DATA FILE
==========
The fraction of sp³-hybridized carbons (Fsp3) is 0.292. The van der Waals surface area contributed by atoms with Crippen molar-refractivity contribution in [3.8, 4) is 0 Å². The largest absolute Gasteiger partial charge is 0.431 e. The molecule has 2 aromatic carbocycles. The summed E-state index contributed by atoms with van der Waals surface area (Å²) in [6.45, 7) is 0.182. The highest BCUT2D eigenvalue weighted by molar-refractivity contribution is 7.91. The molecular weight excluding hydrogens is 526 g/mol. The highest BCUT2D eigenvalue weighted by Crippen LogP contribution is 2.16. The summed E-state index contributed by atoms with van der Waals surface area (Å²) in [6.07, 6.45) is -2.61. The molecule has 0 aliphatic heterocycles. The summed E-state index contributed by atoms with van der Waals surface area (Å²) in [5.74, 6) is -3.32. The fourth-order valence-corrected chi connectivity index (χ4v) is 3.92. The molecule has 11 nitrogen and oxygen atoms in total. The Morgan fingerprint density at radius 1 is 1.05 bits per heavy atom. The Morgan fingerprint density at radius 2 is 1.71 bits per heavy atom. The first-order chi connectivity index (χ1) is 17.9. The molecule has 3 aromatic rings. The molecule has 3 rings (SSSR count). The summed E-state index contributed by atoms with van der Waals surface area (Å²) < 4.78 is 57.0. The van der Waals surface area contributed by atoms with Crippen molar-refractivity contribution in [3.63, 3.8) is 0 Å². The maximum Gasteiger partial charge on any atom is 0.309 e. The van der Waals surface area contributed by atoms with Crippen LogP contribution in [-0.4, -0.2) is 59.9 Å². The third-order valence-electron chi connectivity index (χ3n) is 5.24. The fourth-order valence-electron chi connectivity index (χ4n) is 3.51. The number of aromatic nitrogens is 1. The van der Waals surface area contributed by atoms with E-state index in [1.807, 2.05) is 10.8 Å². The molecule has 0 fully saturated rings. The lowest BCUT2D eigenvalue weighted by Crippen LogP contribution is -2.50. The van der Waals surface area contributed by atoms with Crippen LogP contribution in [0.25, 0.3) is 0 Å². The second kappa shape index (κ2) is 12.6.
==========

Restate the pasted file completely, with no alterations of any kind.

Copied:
The fraction of sp³-hybridized carbons (Fsp3) is 0.292. The van der Waals surface area contributed by atoms with Crippen molar-refractivity contribution in [3.8, 4) is 0 Å². The largest absolute Gasteiger partial charge is 0.431 e. The molecule has 2 aromatic carbocycles. The summed E-state index contributed by atoms with van der Waals surface area (Å²) in [6.45, 7) is 0.182. The highest BCUT2D eigenvalue weighted by molar-refractivity contribution is 7.91. The molecular weight excluding hydrogens is 526 g/mol. The highest BCUT2D eigenvalue weighted by Crippen LogP contribution is 2.16. The summed E-state index contributed by atoms with van der Waals surface area (Å²) in [6.07, 6.45) is -2.61. The molecule has 0 aliphatic heterocycles. The summed E-state index contributed by atoms with van der Waals surface area (Å²) in [5.74, 6) is -3.32. The fourth-order valence-corrected chi connectivity index (χ4v) is 3.92. The molecule has 11 nitrogen and oxygen atoms in total. The Morgan fingerprint density at radius 1 is 1.05 bits per heavy atom. The Morgan fingerprint density at radius 2 is 1.71 bits per heavy atom. The first-order chi connectivity index (χ1) is 17.9. The molecule has 3 aromatic rings. The molecule has 3 rings (SSSR count). The summed E-state index contributed by atoms with van der Waals surface area (Å²) < 4.78 is 57.0. The van der Waals surface area contributed by atoms with Crippen molar-refractivity contribution in [3.63, 3.8) is 0 Å². The maximum Gasteiger partial charge on any atom is 0.309 e. The van der Waals surface area contributed by atoms with Crippen LogP contribution in [-0.4, -0.2) is 59.9 Å². The third-order valence-electron chi connectivity index (χ3n) is 5.24. The fourth-order valence-electron chi connectivity index (χ4n) is 3.51. The number of aromatic nitrogens is 1. The van der Waals surface area contributed by atoms with E-state index in [1.807, 2.05) is 10.8 Å². The molecule has 0 fully saturated rings. The lowest BCUT2D eigenvalue weighted by Crippen LogP contribution is -2.50. The van der Waals surface area contributed by atoms with Crippen LogP contribution in [0.25, 0.3) is 0 Å². The second kappa shape index (κ2) is 12.6.